Epstein’s This Week in Family Law | Outstanding Spousal Support

Epstein’s This Week in Family Law | Outstanding Spousal Support

Ontario’s Court of Appeal adopted a new, definitive approach when an appellant who has outstanding spousal support obligations may attempt to appeal such an order.

Epstein’s This Week in Family Law

By: Philip Epstein

A. (A.) v. G. (Z.), 2016 CarswellOnt 14143 (Ont. C.A.)

Attempting to Appeal While in Default of a Spousal Support Order

A. (A.) v. G. (Z.), 2016 CarswellOnt 14143 (Ont. C.A.): - Feldman, Simmons and Lauwers JJ.A. On the hearing of this appeal before the Ontario Court of Appeal, the respondent wife brought a preliminary motion asking the Court not to hear the husband’s appeal while he has not complied with the orders of the trial judge respecting payment of spousal support and posting security for future spousal support payments.

The Ontario Court of Appeal noted that Rule 63.01(1) of the Rules of Civil Procedure, make it clear that such orders related to support are not automatically stayed by an appeal. The husband did not move for a stay of all or part of the support orders which led the Court of Appeal to review its previous cases of Brophy v. Brophy, 45 R.F.L. (5th) 56 (Ont. C.A.); Dickie v. Dickie, 39 R.F.L. (6th) 1 (Ont. C.A.), and finally Murphy v. Murphy, 56 R.F.L. (7th) 257 (Ont. C.A.).

In the recent case of Murphy, the Court refused to hear the submissions of the responding party who was in default. However, in Brophy, the Court considered various alternatives when faced with a default. One alternative was to dismiss the appeal and another was to adjourn the appeal pending compliance with the trial order. Another alternative is, of course, to proceed with the appeal notwithstanding the non-compliance. In Brophy, the Court determined that it did not matter whether one dismissed the appeal or adjourned it because there was no merit to the appeal.

The Court is sending a definitive message, in this case, that it is no longer the best practice to proceed in that way. The Court of Appeal has made it clear that they have decided on a new approach. They state:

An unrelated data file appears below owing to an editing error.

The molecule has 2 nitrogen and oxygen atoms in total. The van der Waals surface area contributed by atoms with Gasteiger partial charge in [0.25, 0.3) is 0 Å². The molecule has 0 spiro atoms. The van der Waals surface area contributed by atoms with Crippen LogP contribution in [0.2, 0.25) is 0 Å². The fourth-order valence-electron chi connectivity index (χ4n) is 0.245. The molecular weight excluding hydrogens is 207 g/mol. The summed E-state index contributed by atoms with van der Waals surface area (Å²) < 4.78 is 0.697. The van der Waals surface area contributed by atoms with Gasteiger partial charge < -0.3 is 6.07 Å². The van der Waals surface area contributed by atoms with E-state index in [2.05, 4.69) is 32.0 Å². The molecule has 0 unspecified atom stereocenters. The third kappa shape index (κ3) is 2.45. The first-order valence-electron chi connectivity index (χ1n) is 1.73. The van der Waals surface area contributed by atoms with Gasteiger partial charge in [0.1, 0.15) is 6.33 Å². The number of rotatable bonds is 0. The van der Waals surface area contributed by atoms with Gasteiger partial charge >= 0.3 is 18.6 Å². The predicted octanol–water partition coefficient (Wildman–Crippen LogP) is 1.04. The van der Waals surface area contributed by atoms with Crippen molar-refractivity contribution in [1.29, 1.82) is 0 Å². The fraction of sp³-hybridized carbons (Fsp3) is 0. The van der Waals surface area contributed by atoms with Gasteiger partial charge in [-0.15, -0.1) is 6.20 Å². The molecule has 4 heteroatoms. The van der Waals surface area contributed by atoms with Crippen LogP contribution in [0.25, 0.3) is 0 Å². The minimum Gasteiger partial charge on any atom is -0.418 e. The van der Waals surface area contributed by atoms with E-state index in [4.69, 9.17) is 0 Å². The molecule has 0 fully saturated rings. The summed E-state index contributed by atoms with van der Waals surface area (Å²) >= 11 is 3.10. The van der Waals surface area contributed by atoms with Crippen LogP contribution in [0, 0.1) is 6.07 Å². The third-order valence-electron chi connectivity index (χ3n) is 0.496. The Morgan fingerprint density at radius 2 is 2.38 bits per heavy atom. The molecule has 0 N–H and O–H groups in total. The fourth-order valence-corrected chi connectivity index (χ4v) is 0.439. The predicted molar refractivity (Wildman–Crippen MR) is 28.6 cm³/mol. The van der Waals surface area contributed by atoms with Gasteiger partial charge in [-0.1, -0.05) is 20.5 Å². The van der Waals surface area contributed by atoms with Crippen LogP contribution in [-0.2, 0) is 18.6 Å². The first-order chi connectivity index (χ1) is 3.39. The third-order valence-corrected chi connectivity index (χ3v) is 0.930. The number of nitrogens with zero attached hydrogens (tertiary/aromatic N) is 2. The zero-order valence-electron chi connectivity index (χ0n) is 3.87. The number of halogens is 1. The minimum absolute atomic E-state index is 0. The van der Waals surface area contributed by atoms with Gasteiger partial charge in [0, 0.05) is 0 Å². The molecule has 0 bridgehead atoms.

In our view, where an appellant wishes to be relieved of his or her trial ordered obligations pending appeal, the proper approach is to bring a stay motion where the circumstances can be brought before the court. If that is not done, then although the court may still hear the appeal in circumstances the court feels require that approach, the court will normally not hear the appeal until the trial order has been complied with.

This sends a very clear message to counsel and parties, at least in Ontario, that the Court of Appeal is not likely going to hear the appeal when a support order is in default.

The Court declined to hear this appeal and adjourned it on condition that the appellant pays the arrears of spousal support in the amount of almost $300,000, posts a letter of credit for future spousal support in the amount of $585,000 and puts in place a life insurance policy payable to the wife for that amount. The Court does not consider whether the husband has the means to comply with such an order. Clearly, the trial judge thought that he could.

The Court of Appeal is not the place to argue why the husband could not meet the order of the trial judge. That would have been best dealt with on a stay motion, where the husband could have thoroughly canvassed, in his affidavit material, why he could not make the payments pending the appeal.

This is a stern lesson to support payors in Ontario.

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